The role of radiotherapy in rectal cancer

Authors H. Athanassiou, E. Fotopoulou, N. Zamboglou2.


Radiotherapy, and more recently radiochemotherapy, has
been extensively used together with surgery in the management
of rectal cancer. Pelvic radiotherapy can decrease local
failure rates when it is used before or after surgery in
resectable cancers, even when administered to patients who
underwent total mesorectal excision (TME) surgery. Preoperative
and postoperative adjuvant radiotherapy have
both been proved effective but there is not yet a randomised
trial proving the superiority of either of the two methods
through direct comparison. Although the survival advantage
of postoperative radiation therapy does not seem to be
great, the data suggests that there may be a greater survival
benefit with preoperative therapy. Preoperative
radio(chemo)therapy has also been increasingly used in
resectable low-lying tumours in order to facilitate a sphincter-
preserving procedure by decreasing tumour size. The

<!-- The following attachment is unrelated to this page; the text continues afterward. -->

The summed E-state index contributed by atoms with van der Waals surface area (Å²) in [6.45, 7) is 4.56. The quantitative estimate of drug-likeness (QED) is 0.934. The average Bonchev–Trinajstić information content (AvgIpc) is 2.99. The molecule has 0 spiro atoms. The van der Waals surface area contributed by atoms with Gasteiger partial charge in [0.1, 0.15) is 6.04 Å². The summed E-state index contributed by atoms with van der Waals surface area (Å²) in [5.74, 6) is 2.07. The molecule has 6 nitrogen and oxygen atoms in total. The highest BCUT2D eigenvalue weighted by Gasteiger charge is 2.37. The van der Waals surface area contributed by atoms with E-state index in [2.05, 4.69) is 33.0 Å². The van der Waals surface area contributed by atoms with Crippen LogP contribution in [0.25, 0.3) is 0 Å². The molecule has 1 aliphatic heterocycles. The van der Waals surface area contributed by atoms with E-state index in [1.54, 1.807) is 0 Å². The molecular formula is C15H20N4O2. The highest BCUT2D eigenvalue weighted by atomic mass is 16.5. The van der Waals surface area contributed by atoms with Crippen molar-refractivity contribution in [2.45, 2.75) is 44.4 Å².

incidence of sphincter preservation varies between 23% and
70% and this conservative approach may be an alternative
to abdominoperitoneal resection, with good functional outcome,
in selected patients. In patients, with primarily unresectable
cancer, preoperative radiotherapy is usually administered
to cause tumour regression and allow radical
surgery. Intraoperative radiation therapy (IORT) and the
addition of systemic chemotherapy have been used in order
to improve the results of preoperative radiotherapy. In patients
with advanced unresectable rectal cancer, and also
in elderly patients, pelvic radiotherapy can provide very effective
palliation of the symptoms.
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